Edited on Sun Apr-18-04 03:00 PM by Junkdrawer
Seems the idea isn't to get you to switch candidates, but rather to make you question your own candidate to the point that you are not motivated to vote for that candidate. Clever, no????
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Kanary Donating Member (1000+ posts) Send PM | Profile | Ignore Sun Apr-18-04 04:40 PM
Response to Reply #68
118. Actually, the rude supporters are doing that all by themselves
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camero Donating Member (1000+ posts) Send PM | Profile | Ignore Sun Apr-18-04 03:04 PM
Response to Original message
74. Why do I feel like being against the IWR
Edited on Sun Apr-18-04 03:06 PM by camero
is becoming the "soft on defense" cliche? And the dems are just laying down and spreading em again.
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Kanary Donating Member (1000+ posts) Send PM | Profile | Ignore Sun Apr-18-04 03:56 PM
Response to Reply #74
98. You feel that way because you're seeing reality
Now that Kerry is the nominee-apparent, notice the shift?

It's no longer "cool" (or even welcome) to be against the war.

Gives us a lot to look forward to, eh?

Kanary
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camero Donating Member (1000+ posts) Send PM | Profile | Ignore Sun Apr-18-04 03:58 PM
Response to Reply #98
100. It does
:scared:
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tedzbear Donating Member (1000+ posts) Send PM | Profile | Ignore Sun Apr-18-04 04:27 PM
Response to Reply #98
112. Whatever Kerry says, goes. And don't even try to question it.
:scared:

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Kanary Donating Member (1000+ posts) Send PM | Profile | Ignore Sun Apr-18-04 04:28 PM
Response to Reply #112
113. Aw, crud-a-rama, I forgot how to salute.
:)

:hi:
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Q Donating Member (1000+ posts) Send PM | Profile | Ignore Sun Apr-18-04 03:10 PM
Response to Original message
78. Since when is Bush's mission and 'our' mission one in the same?
- Kerry is saying that Iraq has become OUR mission. Why must WE adopt an illegal and poorly planned invasion and occupation of Iraq?

- Kerry is lucky most Dems believe in ABB...or he wouldn't have a chance in hell.
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bread_and_roses Donating Member (1000+ posts) Send PM | Profile | Ignore Sun Apr-18-04 03:26 PM
Response to Reply #78
87. Excellent question
Why isn't Kerry focusing on the National Security COSTS of the war in Iraq if he is worried about appearing "weak" on national security? The only reason most people support this war is that they swallowed the lies about it being "about" US security. Why isn't Kerry speaking to the security implications of increasing instability in the region, increasing hatred for the US, and alienating much of the rest of the world by US unilateralism?

Kerry knows damn well the cost of this war will endure for decades, not just the $ cost but the cost in lives, in the shattered mental health of troops who will one day remember the toddler, the ten year old, the old woman they shot or blew to bits. In the hatred for the US generating more and more violent extremists. Why is he not speaking to THOSE National Security concerns?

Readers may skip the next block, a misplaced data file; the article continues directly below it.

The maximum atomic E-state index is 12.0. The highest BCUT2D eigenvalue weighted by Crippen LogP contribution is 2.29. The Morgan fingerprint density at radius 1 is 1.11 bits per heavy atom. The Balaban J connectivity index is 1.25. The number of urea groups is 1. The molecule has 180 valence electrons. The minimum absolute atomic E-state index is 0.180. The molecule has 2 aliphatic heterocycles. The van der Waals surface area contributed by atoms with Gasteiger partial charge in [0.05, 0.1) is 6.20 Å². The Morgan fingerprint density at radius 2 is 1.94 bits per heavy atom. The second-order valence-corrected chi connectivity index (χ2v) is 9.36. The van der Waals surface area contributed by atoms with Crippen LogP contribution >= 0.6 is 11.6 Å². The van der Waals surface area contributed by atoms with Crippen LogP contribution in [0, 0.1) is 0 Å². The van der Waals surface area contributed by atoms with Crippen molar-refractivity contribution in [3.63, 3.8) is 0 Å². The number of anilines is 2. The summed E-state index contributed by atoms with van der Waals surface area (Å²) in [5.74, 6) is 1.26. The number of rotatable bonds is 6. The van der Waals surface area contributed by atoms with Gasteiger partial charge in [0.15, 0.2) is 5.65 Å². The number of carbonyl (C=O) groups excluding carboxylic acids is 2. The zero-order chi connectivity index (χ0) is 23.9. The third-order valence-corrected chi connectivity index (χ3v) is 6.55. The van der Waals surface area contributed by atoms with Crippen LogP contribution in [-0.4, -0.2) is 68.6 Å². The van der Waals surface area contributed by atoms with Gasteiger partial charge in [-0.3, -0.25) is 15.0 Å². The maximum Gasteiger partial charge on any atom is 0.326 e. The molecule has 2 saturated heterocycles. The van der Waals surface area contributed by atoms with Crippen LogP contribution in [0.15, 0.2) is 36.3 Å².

John Kerry asked how you ask the last man to die for a mistake. Why is he not asking now how you ask a man or woman to be the last to die for a lie?
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John_H Donating Member (1000+ posts) Send PM | Profile | Ignore Sun Apr-18-04 03:21 PM
Response to Original message
83. Guess you're still faced with the same choice you were five mins. ago
All the griping in the world can't change the fact that you can vote for the guy who can beat Chimp, vote for Chimp, or enable chimp by withholding a vote from the only guy who can beat him.

I assume that, in light of the shining brilliance of your post, you will choose the later which can best accomplished by either staying home or voting for the Wal-Mart enabling, union busting, lying, megalomaniacal St. Ralph.





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IronLionZion Donating Member (1000+ posts) Send PM | Profile | Ignore Sun Apr-18-04 03:24 PM
Response to Original message
86. We have an obligation to fix Bush's mess
We have to at least try, and if that doesn't work, then hand it over to the UN. It would be irresponsible to leave now.

Remember that Bush is the bad guy here. He abused the IWR that Kerry and many Democrats voted for. The original IWR that Kerry refused to vote for would have still passed because of the Republicans plus Joe Lieberman and Zell Miller.
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Solidarity Donating Member (518 posts) Send PM | Profile | Ignore Sun Apr-18-04 03:58 PM
Response to Reply #86
101. "We" Have No Right Or Duty To Be In Iraq

As Americans who do not support the Bush governments occupation of Iraq we have only one responsibility to the Iraqi people. And that is that we demand an end to the occupation.

And if you support the occupation, your objectively on the side of the Bush government and not the Iraqi people. And a few posters in this string have actually used some of the arguments advanced by the Bush government to justify the continued invasion of Iraq!

What right does the Bush government or a Kerry Administration have to dictate to the Iraqi people, at the point of a gun, what kind of government they may or may not have? That's a reactionary colonial mentality, not that of a progressive or true "liberal".